Few Americans have employers who give them paid family leave.
Jeannine Sato of North Carolina didn’t have paid leave, but figured she’d be covered for unpaid maternity leave under federal law when she had her first child.
She was unpleasantly surprised.
Sato described in a U.S. Senate hearing on Wednesday how her employer, a federally funded non-profit group that she didn’t name, declined to give her unpaid leave, a compressed work schedule or the opportunity to work from home after her daughter, now 7, was born.
The organization claimed an exemption under the Family and Medical Leave Act, which guarantees 12 weeks of unpaid leave for births, adoptions and care for sick family members.
“I was dumbfounded by the circumstances people were in when they had children,” Sato told the Senate Subcommittee on Children and Families, chaired by Sen. Kay Hagan, D-N.C., and part of the Health Education Labor and Pensions Committee.
In an interview afterward, Hagan said she called the hearing “to encourage more companies and small businesses in the U.S. to understand that it really will benefit their bottom line” if they provide paid family leave, contrary to what many company leaders think.
Hagan is in a highly competitive fight for re-election against Republican challenger Thom Tillis, speaker of the North Carolina House of Representatives. Paid family leave may have some popular appeal, but it’s not much of an issue in the election.
No legislation is in the offing that would require it and if there was, it would fall under the jurisdiction of the Senate Finance Committee and not her her subcommittee. But she said she hoped the idea of paid leave would catch on.
“When workers are offered paid family leave, moms, dads, kids, businesses and the economy as a whole are all better off,” she said at the hearing.
Kevin Trapani, CEO of The Redwoods Group in Morrisville, N.C., said his company offered a variety of paid leaves, including unlimited paid sick days. People don’t abuse it, he said. In fact, since the company went from a maximum of five sick days a year to unlimited days, the number actually used on average went down to fewer than three, he said.
Turnover in his company, an insurance and consulting firm, is low, he said. “Paid leave users are more likely to return, which saves us the cost of interviewing, hiring and retraining.”
An unexpected benefit is that when others cover the work of a temporarily off-duty colleague, their skills grow, Trapani added.
Trapani said his employees work in a very demanding environment. “When we take care of them, they return terrific results to us and our customers,” he said. “People in a nurturing environment who are trusted don’t abuse privilege.”
The United States is one of only two countries that don’t guarantee paid maternity leave. The other one is Papua New Guinea, said Victoria S. Shabo, vice president of the National Partnership for Women and Families in Washington.
The Family and Medical Leave Act guarantees only unpaid leave for births, adoptions and caring for sick family members, but millions of workers can’t afford to take it, Shabo said. She said that just over 60 percent of the workforce has access to unpaid leave under the 1993 law. Employees in small businesses and those who work part-time or haven’t been on the job for a year are excluded.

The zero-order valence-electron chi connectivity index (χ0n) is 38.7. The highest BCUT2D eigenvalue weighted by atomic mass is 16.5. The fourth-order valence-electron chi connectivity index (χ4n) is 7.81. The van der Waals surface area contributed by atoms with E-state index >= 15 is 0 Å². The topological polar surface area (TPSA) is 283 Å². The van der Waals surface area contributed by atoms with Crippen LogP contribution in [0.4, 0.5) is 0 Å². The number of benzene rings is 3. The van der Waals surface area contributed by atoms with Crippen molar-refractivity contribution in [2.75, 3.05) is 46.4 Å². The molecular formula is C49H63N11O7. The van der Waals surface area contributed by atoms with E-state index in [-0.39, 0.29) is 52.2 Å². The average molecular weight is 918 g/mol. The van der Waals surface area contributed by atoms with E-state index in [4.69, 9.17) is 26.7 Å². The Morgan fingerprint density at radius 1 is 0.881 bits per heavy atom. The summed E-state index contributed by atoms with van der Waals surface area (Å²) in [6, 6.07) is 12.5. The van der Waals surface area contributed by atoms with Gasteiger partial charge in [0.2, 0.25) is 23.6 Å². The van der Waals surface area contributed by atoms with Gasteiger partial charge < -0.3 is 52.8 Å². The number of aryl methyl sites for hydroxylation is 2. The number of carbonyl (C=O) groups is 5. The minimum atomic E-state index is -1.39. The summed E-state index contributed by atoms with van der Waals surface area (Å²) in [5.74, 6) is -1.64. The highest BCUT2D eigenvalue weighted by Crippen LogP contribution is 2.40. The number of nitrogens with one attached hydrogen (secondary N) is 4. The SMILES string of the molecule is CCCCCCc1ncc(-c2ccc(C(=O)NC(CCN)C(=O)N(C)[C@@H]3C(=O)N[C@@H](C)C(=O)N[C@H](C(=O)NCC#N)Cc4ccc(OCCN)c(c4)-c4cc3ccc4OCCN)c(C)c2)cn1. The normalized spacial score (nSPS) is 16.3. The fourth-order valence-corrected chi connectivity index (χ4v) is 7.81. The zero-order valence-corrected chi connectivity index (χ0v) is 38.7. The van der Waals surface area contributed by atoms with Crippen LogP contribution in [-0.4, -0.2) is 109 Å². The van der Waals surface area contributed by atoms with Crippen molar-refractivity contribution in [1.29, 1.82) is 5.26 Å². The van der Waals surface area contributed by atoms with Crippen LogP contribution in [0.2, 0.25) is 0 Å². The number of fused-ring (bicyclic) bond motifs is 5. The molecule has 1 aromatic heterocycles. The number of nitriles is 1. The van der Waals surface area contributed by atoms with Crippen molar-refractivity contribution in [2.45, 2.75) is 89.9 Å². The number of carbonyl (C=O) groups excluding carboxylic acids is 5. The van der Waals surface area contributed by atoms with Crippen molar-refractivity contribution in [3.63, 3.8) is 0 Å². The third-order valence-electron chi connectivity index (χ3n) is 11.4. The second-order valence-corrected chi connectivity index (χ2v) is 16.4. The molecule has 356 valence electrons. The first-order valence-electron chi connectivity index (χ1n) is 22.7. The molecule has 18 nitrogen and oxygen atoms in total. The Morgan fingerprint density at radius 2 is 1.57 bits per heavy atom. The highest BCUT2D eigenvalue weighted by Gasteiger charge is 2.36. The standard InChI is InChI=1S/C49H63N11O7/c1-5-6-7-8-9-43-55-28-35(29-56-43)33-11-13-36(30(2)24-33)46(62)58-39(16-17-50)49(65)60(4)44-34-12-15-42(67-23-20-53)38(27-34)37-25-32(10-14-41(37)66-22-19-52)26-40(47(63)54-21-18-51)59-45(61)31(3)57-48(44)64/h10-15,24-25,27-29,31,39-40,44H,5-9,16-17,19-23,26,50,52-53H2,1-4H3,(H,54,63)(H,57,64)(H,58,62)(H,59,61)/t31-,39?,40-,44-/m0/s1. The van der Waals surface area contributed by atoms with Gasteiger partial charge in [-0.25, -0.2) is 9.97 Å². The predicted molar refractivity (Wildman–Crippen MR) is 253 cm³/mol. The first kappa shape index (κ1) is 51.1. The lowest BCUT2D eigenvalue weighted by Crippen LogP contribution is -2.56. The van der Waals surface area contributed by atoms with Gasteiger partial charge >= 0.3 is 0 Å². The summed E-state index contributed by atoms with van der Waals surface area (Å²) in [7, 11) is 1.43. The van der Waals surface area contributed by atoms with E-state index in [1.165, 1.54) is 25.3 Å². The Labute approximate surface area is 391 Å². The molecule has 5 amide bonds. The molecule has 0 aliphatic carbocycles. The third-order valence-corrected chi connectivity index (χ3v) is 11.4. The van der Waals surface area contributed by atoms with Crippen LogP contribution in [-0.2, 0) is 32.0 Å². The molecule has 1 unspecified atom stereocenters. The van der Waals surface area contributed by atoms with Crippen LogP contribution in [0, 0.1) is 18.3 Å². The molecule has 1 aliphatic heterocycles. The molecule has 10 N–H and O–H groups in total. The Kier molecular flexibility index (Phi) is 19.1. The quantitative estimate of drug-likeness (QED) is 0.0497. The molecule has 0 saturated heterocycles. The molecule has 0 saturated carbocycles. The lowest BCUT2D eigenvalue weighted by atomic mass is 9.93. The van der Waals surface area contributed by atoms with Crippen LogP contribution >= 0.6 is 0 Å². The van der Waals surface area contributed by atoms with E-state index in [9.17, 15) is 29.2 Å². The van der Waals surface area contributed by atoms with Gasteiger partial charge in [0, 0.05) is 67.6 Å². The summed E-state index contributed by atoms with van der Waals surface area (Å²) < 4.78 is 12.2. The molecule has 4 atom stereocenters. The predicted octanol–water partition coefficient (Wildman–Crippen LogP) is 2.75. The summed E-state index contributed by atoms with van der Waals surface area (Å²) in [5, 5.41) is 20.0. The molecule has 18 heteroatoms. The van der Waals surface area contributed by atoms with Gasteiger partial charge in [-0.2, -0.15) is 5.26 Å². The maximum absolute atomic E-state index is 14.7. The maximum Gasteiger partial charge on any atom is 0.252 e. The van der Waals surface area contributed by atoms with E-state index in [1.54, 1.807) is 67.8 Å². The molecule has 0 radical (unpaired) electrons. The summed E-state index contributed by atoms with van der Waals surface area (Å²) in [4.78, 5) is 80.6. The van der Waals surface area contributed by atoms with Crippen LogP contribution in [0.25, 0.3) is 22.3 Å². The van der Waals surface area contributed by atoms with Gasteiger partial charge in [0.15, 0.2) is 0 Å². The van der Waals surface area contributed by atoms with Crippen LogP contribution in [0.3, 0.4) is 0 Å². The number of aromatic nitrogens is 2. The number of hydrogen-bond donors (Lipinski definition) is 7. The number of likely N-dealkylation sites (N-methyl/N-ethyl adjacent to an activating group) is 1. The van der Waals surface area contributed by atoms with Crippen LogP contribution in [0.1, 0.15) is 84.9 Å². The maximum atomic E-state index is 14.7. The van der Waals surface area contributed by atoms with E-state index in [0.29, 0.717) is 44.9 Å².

Twelve percent of private sector workers have paid family leave for a new child or care for a seriously ill family member, Shabo said. Only three states _ California, New Jersey and Rhode Island _ have paid family leave provisions.
Meanwhile, Sato, the witness who was denied unpaid maternity leave, returned to work six weeks after her daughter was born after using her vacation and sick time. Her husband received some unpaid leave from his job and using savings, they were able to get by.
“I can’t imagine what this would mean to a low-wage worker or a single parent,” she said.
Sato subsequently changed jobs and now directs Durham Connects, a visiting nurse program for parents of newborns that was established by Duke University and other partners. That job gave her three weeks of paid leave plus unpaid leave, and then a chance to work from home after the birth of her son, who’s now 4.
“I was recovered, rested and ready to come back to work,” she said.
Maryella Gockel, the flexibility strategy leader at Ernst & Young, a large auditing and business services firm, said paid family leave is cost effective because it costs up to two times a mid-level employee’s salary to hire and train a replacement.
“That retention leads to better profitability and better service to our clients,” she said.
Sen. Patty Murray, D-Wash., who also attended the hearing and who chairs the Senate Budget Committee, said that paid family leave was also good for the federal budget as well. Women who take paid leave are 39 percent less likely to receive public assistance in the year after they have a child, Murray said.
Only committee Democrats attended the hearing.